Friday, October 23, 2015

Labor in North Carolina Is Committed to Winning the War, 1918

“North Carolina Labor and the War,” from the French Broad Hustler, Hendersonville, Thursday, Oct. 24, 1918.

Our state is steadily progressing along all lines of industrial endeavor and the people some time ago set themselves to the task of keeping abreast of the times. Capital and labor in North Carolina are on distinctively friendly terms and labor disturbances are rare occurrences in our commonwealth. There is a hopeful tendency towards even more favorable conditions for the wage-earner as the demand for his services increase with the great industrial awakening now existent.

Employers realize that “the laborer is worthy of his hire” and voluntary advances in the wage scale have been frequent occurrences in North Carolina the past year. This has not been confined to any particular class of workers. It applies to factory, farm—to every trade and profession. Wages were never higher in this State than they are today, nor has the demand for labor ever been greater. Skilled workers of every trade have enlisted with those who are engaged in perfecting government plans for the successful prosecution of the war and their absence is felt in every industry and business activity. But labor has determined to do its best in helping win the war and the average North Carolina worker feels deeply the obligation laid upon him in this great crisis. While necessity requires, the home field must be neglected, for what will home profit us if we do not win the war? So far, no industry in the State has apparently been seriously impaired for lack of labor, although the scarcity of efficient help is being keenly felt in some sections.

The wage-earners, with all other patriotic North Carolinians, are assisting, to the utmost extent of their ability, in the prosecution of the part the United States has taken in the world struggle for democracy. They realize that victory for civilization upon the battlefields of France can be won only by the full exertion of the man-power of the entire country; that full mobilization of that power means not only the placing of a sufficient number of soldiers in Europe, but the unstinted exertion of every able-bodied person in the United States in some field of adequate and useful employment; that the war must be fought by the nation at home as well as by the soldiers upon the field of conquest. Therefore, a large percentage of the toilers of this state have this year been devoting their energies to the execution of co-operative plans, with the Government, in endeavoring to secure the maximum effort on the part of all the people in producing record crop yields and utilizing every resource in making our full man-power effective both at home and in government war activities everywhere. There is no room for the labor slacker in North Carolina. “Work or fight” is the slogan which has been and is still being used with telling effect from one end of the state to the other. Barring a few trifling experiences with professional exploiters of labor, the State has found little difficulty in adjusting the labor situation to new and changed conditions.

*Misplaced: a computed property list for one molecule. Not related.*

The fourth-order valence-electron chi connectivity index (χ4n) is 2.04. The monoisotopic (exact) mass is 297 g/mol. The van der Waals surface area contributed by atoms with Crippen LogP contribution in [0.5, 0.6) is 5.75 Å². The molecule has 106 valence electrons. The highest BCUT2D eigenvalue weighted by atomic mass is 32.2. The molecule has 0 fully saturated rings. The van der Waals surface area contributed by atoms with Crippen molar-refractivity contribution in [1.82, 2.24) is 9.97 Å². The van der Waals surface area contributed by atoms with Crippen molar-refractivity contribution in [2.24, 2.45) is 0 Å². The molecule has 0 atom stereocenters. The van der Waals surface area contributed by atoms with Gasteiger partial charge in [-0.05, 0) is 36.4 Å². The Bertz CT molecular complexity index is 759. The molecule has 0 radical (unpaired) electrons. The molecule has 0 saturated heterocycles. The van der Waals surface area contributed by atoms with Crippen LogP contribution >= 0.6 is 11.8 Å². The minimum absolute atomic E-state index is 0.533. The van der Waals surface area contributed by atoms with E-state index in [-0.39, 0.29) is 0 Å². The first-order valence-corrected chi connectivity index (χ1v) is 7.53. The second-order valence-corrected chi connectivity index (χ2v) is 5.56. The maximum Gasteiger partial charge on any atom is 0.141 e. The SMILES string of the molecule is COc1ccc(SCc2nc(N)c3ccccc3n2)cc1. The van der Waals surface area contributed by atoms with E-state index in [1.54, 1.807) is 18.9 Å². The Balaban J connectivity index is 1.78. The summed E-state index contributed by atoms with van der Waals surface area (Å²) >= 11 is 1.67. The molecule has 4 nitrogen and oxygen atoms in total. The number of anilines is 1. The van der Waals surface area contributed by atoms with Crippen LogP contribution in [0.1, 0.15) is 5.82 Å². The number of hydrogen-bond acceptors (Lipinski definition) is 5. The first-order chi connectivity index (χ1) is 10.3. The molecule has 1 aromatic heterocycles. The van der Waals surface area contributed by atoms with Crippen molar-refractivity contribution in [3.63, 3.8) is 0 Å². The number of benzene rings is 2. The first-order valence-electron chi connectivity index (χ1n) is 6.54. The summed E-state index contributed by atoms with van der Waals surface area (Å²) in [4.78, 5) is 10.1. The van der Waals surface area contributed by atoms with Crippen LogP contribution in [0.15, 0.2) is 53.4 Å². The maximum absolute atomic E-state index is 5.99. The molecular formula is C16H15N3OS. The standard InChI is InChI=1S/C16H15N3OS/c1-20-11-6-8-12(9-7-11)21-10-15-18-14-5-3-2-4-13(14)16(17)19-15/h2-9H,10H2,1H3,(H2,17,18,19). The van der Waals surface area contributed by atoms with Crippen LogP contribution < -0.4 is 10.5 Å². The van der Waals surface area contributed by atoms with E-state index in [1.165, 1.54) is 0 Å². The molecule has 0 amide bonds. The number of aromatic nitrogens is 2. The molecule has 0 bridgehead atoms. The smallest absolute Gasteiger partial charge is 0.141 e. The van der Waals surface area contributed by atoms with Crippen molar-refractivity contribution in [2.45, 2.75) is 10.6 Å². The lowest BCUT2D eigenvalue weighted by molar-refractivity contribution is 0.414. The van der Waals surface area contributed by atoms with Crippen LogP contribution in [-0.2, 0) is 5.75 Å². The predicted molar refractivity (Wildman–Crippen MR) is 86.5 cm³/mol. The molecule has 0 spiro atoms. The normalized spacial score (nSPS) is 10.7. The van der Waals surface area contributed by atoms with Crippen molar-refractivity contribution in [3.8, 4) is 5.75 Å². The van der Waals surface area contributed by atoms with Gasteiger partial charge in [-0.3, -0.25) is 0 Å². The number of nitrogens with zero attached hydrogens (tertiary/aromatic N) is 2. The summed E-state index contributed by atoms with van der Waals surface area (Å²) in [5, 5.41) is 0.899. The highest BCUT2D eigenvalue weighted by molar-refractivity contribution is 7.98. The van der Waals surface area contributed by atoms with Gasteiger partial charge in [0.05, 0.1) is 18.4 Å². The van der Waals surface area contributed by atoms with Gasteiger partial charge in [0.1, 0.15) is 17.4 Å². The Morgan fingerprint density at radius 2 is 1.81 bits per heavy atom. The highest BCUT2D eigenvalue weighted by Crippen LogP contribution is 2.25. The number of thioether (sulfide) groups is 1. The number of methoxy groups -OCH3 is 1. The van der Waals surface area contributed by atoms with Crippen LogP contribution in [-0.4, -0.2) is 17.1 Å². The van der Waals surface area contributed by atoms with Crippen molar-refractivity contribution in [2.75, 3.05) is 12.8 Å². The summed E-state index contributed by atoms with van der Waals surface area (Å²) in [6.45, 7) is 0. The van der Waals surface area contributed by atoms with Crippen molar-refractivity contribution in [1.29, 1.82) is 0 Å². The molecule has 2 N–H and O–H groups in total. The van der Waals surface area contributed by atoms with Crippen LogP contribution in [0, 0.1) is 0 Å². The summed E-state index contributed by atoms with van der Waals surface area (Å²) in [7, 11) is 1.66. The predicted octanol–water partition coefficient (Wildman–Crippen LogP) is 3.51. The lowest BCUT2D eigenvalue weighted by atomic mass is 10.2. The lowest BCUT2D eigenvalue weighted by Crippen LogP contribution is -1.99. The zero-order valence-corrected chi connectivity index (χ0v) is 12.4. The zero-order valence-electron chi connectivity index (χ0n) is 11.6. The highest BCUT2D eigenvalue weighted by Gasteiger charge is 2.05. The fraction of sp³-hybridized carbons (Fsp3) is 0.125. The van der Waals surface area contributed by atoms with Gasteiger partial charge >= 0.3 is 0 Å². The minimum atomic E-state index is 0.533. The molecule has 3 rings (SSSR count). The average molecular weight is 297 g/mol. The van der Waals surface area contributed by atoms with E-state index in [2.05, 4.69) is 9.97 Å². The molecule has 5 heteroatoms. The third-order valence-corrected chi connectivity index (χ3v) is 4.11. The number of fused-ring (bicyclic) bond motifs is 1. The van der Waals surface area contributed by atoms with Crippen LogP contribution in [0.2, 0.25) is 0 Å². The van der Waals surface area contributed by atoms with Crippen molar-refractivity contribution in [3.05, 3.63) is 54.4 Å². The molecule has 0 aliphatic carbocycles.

Through all the exciting scenes and activities of the past year our people have been able to maintain existing laws and standards relative to the employment of women and children reasonably well. They have tried to avoid the experience England had in the early part of the war, when the health and efficiency of her female workers became seriously impaired through long and continued hours of labor, because more workers were not available. Vigorous action has been taken to enlist the co-operation of every citizen of earning capacity and efforts in this direction have been worth while. Labor is loyal in North Carolina.


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